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  #1  
Old Posted May 25, 2019, 3:22 PM
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Another Hong Kong Thread - by hkskyline 2019 edition

Start off the year with a few aerial views of the city as I take my first vacation of the year on Jan 1.













Back on land, parts of Central empty out in the evening as the offices close for the day.







The old Bank of China building is being renovated while the exclusive China Club inside caters for the local business crowd.



The former Legislative Council building was repurposed back into a courthouse a few years ago.







Up along the slopes from the office towers, this former wet market has been transformed into a news museum late last year. The Bridges Street Market was built in the Bauhaus style in 1953.







The oldest artifact on display is a Chinese newspaper dating from 1878.















Just behind it is Wing Lee Street, whose historic rowhouses were originally slated for demolition, but a famous movie saved them. The original residents and printing shop tenants are mostly gone and the buildings have been renovated. Some seem inhabited but most await repurposing.











Heading across the harbour, Signal Hill Tower was built by the Observatory in 1908 to provide time for incoming ships. From 1908-1920, every day at 1pm, a copper ball was dropped from the top of the 12.8m tower to tell the time. It is open to the public today but the entrance is quite secluded, off on a dead-end side street and beside a garbage station.





The tower is surrounded by much taller buildings today.









West Kowloon has a huge swathe of land dedicated to cultural facilities. The opera house opened recently, although local arts groups have complained of the high rents.













Nan Fung Cotton Mills was established in the 1950s at a time when Hong Kong was a major textile manufacturing centre. The factory closed in 2008 and the site became a warehouse until 2014 when its owners decided to revitalize the site. The Mills is now a mix of shopping mall and museum.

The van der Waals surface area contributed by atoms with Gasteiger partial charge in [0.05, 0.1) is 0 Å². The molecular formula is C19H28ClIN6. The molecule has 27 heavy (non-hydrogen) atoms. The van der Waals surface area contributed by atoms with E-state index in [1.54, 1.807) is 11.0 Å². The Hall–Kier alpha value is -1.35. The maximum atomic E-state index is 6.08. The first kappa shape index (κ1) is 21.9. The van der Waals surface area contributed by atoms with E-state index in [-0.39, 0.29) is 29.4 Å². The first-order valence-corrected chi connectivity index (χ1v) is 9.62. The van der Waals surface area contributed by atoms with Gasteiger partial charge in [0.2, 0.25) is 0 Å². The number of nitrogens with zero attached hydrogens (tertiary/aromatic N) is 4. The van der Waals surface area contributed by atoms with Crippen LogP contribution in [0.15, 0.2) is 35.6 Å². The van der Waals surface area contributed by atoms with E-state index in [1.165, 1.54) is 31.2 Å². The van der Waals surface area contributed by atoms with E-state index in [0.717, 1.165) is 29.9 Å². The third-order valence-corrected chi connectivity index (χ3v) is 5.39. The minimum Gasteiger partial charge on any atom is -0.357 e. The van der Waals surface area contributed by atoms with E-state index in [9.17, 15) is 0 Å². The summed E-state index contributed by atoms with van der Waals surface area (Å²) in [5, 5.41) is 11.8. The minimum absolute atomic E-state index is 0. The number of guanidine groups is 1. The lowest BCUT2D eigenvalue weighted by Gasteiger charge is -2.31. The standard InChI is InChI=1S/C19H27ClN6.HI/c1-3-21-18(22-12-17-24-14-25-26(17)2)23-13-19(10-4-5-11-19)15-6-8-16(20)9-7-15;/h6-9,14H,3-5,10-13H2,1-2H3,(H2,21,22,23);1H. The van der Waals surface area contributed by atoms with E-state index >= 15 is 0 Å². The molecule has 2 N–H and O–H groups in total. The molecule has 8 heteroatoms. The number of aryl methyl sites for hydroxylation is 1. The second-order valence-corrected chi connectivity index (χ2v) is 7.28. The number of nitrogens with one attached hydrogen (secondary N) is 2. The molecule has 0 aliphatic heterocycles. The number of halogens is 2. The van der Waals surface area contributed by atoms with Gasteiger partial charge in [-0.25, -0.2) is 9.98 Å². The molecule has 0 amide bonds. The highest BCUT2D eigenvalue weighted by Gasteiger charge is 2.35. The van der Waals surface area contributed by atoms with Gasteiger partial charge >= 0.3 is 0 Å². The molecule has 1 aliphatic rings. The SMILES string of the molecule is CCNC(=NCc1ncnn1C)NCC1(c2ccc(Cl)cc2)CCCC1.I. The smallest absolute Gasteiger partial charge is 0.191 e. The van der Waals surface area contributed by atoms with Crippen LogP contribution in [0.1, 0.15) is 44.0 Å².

Out in the suburbs, there are still many historic villages whose history dates back a few hundred years. A couple are grouped together into historic trails for an off-the-beaten track experience. The Lung Yeuk Tau Heritage Trail in Fanling is one of them.



































































Of course, no Hong Kong thread is complete without skyscrapers.































Lung Yeuk Tau Heritage Trail | More Tsuen Wan | Tsim Sha Tsui | West Kowloon Cultural District | News-Expo
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  #2  
Old Posted May 25, 2019, 8:56 PM
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Awesome!
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  #3  
Old Posted May 26, 2019, 5:02 PM
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  #4  
Old Posted May 27, 2019, 12:53 AM
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amazing city.
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  #5  
Old Posted May 30, 2019, 4:34 PM
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Such an incredible city.
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  #6  
Old Posted Jun 4, 2019, 12:51 AM
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That opera house looks INCREDIBLE!
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  #7  
Old Posted Jul 6, 2019, 4:03 PM
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Following the murder of a Hong Kong tourist in Taiwan by her boyfriend in February 2018, the government proposed an extradition law for fugitives in cases where there is no extradition treaty with Hong Kong.

While the government claimed the intention was to plug a loophole and to prevent criminals from hiding in the city to escape justice, there were significant concerns from the community on whether residents could be sent back to China, where the legal system is opaque and a fair trial cannot be guaranteed. There were also worries that political dissidents could no longer be safe living in Hong Kong, and that freedom of speech will be eroded.